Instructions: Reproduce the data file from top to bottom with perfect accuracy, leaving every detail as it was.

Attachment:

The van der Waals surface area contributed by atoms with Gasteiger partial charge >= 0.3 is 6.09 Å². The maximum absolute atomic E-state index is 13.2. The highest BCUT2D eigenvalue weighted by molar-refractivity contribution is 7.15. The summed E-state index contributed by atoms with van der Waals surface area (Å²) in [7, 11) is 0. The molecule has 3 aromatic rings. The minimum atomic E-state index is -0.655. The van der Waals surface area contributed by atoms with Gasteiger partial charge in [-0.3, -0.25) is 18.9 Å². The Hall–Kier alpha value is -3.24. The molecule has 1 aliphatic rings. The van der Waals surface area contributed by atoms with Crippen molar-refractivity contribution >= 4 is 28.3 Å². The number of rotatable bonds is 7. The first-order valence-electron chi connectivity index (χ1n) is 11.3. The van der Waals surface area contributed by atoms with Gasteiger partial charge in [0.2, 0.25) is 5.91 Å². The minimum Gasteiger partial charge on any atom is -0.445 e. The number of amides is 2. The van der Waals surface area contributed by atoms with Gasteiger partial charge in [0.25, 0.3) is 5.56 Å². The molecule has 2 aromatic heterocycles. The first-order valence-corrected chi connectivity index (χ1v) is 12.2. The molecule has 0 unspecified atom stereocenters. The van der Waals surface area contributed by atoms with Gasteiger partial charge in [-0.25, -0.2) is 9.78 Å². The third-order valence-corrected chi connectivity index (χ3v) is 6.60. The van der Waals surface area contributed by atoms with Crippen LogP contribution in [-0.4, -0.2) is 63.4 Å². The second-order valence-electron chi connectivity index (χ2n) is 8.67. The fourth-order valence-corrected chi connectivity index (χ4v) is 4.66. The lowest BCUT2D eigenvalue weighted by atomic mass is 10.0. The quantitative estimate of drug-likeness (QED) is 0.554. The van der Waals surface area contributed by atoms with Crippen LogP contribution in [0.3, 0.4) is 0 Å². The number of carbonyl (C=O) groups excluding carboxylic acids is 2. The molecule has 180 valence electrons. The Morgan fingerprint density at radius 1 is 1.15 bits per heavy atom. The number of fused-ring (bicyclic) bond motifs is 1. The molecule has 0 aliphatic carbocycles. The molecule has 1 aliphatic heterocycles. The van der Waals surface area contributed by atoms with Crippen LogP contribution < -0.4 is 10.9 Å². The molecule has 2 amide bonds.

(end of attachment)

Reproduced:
The van der Waals surface area contributed by atoms with Gasteiger partial charge >= 0.3 is 6.09 Å². The maximum absolute atomic E-state index is 13.2. The highest BCUT2D eigenvalue weighted by molar-refractivity contribution is 7.15. The summed E-state index contributed by atoms with van der Waals surface area (Å²) in [7, 11) is 0. The molecule has 3 aromatic rings. The minimum atomic E-state index is -0.655. The van der Waals surface area contributed by atoms with Gasteiger partial charge in [-0.3, -0.25) is 18.9 Å². The Hall–Kier alpha value is -3.24. The molecule has 1 aliphatic rings. The van der Waals surface area contributed by atoms with Crippen molar-refractivity contribution >= 4 is 28.3 Å². The number of rotatable bonds is 7. The first-order valence-electron chi connectivity index (χ1n) is 11.3. The van der Waals surface area contributed by atoms with Gasteiger partial charge in [0.2, 0.25) is 5.91 Å². The minimum Gasteiger partial charge on any atom is -0.445 e. The number of amides is 2. The van der Waals surface area contributed by atoms with Gasteiger partial charge in [0.25, 0.3) is 5.56 Å². The molecule has 2 aromatic heterocycles. The first-order valence-corrected chi connectivity index (χ1v) is 12.2. The molecule has 0 unspecified atom stereocenters. The van der Waals surface area contributed by atoms with Gasteiger partial charge in [-0.25, -0.2) is 9.78 Å². The third-order valence-corrected chi connectivity index (χ3v) is 6.60. The van der Waals surface area contributed by atoms with Crippen LogP contribution in [-0.4, -0.2) is 63.4 Å². The second-order valence-electron chi connectivity index (χ2n) is 8.67. The fourth-order valence-corrected chi connectivity index (χ4v) is 4.66. The lowest BCUT2D eigenvalue weighted by atomic mass is 10.0. The quantitative estimate of drug-likeness (QED) is 0.554. The van der Waals surface area contributed by atoms with Crippen LogP contribution in [0.3, 0.4) is 0 Å². The number of carbonyl (C=O) groups excluding carboxylic acids is 2. The molecule has 180 valence electrons. The Morgan fingerprint density at radius 1 is 1.15 bits per heavy atom. The number of fused-ring (bicyclic) bond motifs is 1. The molecule has 0 aliphatic carbocycles. The molecule has 1 aliphatic heterocycles. The van der Waals surface area contributed by atoms with Crippen LogP contribution < -0.4 is 10.9 Å². The molecule has 2 amide bonds.